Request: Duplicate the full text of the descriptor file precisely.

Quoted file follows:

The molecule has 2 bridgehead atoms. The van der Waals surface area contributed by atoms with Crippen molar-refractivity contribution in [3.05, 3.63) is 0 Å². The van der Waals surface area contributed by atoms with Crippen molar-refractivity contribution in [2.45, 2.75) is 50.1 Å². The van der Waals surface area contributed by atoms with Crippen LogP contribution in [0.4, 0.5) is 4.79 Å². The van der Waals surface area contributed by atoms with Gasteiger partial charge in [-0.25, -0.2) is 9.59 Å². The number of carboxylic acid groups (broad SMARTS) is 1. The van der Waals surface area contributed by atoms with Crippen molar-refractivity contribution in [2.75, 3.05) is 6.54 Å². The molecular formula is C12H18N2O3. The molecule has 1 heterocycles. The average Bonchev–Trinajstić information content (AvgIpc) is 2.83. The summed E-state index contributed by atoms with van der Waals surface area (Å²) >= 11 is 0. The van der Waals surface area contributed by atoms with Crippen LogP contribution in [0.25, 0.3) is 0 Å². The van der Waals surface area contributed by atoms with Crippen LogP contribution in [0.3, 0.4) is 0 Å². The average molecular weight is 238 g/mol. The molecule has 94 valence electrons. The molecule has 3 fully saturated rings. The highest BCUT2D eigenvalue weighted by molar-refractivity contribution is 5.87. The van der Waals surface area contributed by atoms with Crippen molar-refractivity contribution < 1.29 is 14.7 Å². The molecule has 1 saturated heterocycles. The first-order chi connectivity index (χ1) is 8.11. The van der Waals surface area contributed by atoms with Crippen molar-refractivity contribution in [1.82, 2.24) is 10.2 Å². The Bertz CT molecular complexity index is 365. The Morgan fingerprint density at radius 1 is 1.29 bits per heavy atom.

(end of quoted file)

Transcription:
The molecule has 2 bridgehead atoms. The van der Waals surface area contributed by atoms with Crippen molar-refractivity contribution in [3.05, 3.63) is 0 Å². The van der Waals surface area contributed by atoms with Crippen molar-refractivity contribution in [2.45, 2.75) is 50.1 Å². The van der Waals surface area contributed by atoms with Crippen LogP contribution in [0.4, 0.5) is 4.79 Å². The van der Waals surface area contributed by atoms with Gasteiger partial charge in [-0.25, -0.2) is 9.59 Å². The number of carboxylic acid groups (broad SMARTS) is 1. The van der Waals surface area contributed by atoms with Crippen molar-refractivity contribution in [2.75, 3.05) is 6.54 Å². The molecular formula is C12H18N2O3. The molecule has 1 heterocycles. The average Bonchev–Trinajstić information content (AvgIpc) is 2.83. The summed E-state index contributed by atoms with van der Waals surface area (Å²) >= 11 is 0. The van der Waals surface area contributed by atoms with Crippen LogP contribution in [0.25, 0.3) is 0 Å². The van der Waals surface area contributed by atoms with Crippen LogP contribution in [0.3, 0.4) is 0 Å². The average molecular weight is 238 g/mol. The molecule has 94 valence electrons. The molecule has 3 fully saturated rings. The highest BCUT2D eigenvalue weighted by molar-refractivity contribution is 5.87. The van der Waals surface area contributed by atoms with Crippen molar-refractivity contribution < 1.29 is 14.7 Å². The molecule has 1 saturated heterocycles. The first-order chi connectivity index (χ1) is 8.11. The van der Waals surface area contributed by atoms with Crippen molar-refractivity contribution in [1.82, 2.24) is 10.2 Å². The Bertz CT molecular complexity index is 365. The Morgan fingerprint density at radius 1 is 1.29 bits per heavy atom.